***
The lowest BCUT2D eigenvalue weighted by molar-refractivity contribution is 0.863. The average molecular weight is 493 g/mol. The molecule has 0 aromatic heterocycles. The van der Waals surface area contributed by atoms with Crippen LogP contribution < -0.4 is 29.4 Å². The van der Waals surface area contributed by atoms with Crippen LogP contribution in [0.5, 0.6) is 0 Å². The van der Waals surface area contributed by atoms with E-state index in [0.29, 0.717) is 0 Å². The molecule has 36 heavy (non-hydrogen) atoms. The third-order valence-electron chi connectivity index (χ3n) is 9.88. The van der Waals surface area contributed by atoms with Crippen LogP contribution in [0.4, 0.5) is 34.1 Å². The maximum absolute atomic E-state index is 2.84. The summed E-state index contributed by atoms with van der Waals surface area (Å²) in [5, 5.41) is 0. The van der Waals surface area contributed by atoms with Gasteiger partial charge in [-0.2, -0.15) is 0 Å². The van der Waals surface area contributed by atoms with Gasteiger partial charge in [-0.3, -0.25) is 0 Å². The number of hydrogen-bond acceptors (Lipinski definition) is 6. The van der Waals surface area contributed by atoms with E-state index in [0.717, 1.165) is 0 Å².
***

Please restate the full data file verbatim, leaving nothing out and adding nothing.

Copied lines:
The lowest BCUT2D eigenvalue weighted by molar-refractivity contribution is 0.863. The average molecular weight is 493 g/mol. The molecule has 0 aromatic heterocycles. The van der Waals surface area contributed by atoms with Crippen LogP contribution < -0.4 is 29.4 Å². The van der Waals surface area contributed by atoms with Crippen LogP contribution in [0.5, 0.6) is 0 Å². The van der Waals surface area contributed by atoms with E-state index in [0.29, 0.717) is 0 Å². The molecule has 36 heavy (non-hydrogen) atoms. The third-order valence-electron chi connectivity index (χ3n) is 9.88. The van der Waals surface area contributed by atoms with Crippen LogP contribution in [0.4, 0.5) is 34.1 Å². The maximum absolute atomic E-state index is 2.84. The summed E-state index contributed by atoms with van der Waals surface area (Å²) in [5, 5.41) is 0. The van der Waals surface area contributed by atoms with Gasteiger partial charge in [-0.2, -0.15) is 0 Å². The van der Waals surface area contributed by atoms with Gasteiger partial charge in [-0.3, -0.25) is 0 Å². The number of hydrogen-bond acceptors (Lipinski definition) is 6. The van der Waals surface area contributed by atoms with E-state index in [0.717, 1.165) is 0 Å².